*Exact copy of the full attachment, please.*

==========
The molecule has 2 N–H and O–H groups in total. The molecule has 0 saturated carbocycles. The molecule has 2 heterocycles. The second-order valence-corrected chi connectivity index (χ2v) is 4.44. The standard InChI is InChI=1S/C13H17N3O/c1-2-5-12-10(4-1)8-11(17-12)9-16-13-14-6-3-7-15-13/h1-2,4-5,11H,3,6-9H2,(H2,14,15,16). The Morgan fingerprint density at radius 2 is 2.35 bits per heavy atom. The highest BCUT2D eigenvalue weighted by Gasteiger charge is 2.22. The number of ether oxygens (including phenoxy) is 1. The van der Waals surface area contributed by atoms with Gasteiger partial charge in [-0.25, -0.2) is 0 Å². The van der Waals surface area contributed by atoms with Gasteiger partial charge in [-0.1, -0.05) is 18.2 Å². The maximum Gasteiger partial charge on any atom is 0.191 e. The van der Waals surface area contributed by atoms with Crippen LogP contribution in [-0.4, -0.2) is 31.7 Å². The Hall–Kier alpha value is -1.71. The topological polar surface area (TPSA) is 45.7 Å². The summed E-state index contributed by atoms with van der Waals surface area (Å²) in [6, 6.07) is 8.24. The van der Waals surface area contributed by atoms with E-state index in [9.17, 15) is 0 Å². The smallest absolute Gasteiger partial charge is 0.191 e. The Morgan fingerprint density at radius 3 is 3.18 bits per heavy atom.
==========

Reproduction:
The molecule has 2 N–H and O–H groups in total. The molecule has 0 saturated carbocycles. The molecule has 2 heterocycles. The second-order valence-corrected chi connectivity index (χ2v) is 4.44. The standard InChI is InChI=1S/C13H17N3O/c1-2-5-12-10(4-1)8-11(17-12)9-16-13-14-6-3-7-15-13/h1-2,4-5,11H,3,6-9H2,(H2,14,15,16). The Morgan fingerprint density at radius 2 is 2.35 bits per heavy atom. The highest BCUT2D eigenvalue weighted by Gasteiger charge is 2.22. The number of ether oxygens (including phenoxy) is 1. The van der Waals surface area contributed by atoms with Gasteiger partial charge in [-0.25, -0.2) is 0 Å². The van der Waals surface area contributed by atoms with Gasteiger partial charge in [-0.1, -0.05) is 18.2 Å². The maximum Gasteiger partial charge on any atom is 0.191 e. The van der Waals surface area contributed by atoms with Crippen LogP contribution in [-0.4, -0.2) is 31.7 Å². The Hall–Kier alpha value is -1.71. The topological polar surface area (TPSA) is 45.7 Å². The summed E-state index contributed by atoms with van der Waals surface area (Å²) in [6, 6.07) is 8.24. The van der Waals surface area contributed by atoms with E-state index in [9.17, 15) is 0 Å². The smallest absolute Gasteiger partial charge is 0.191 e. The Morgan fingerprint density at radius 3 is 3.18 bits per heavy atom.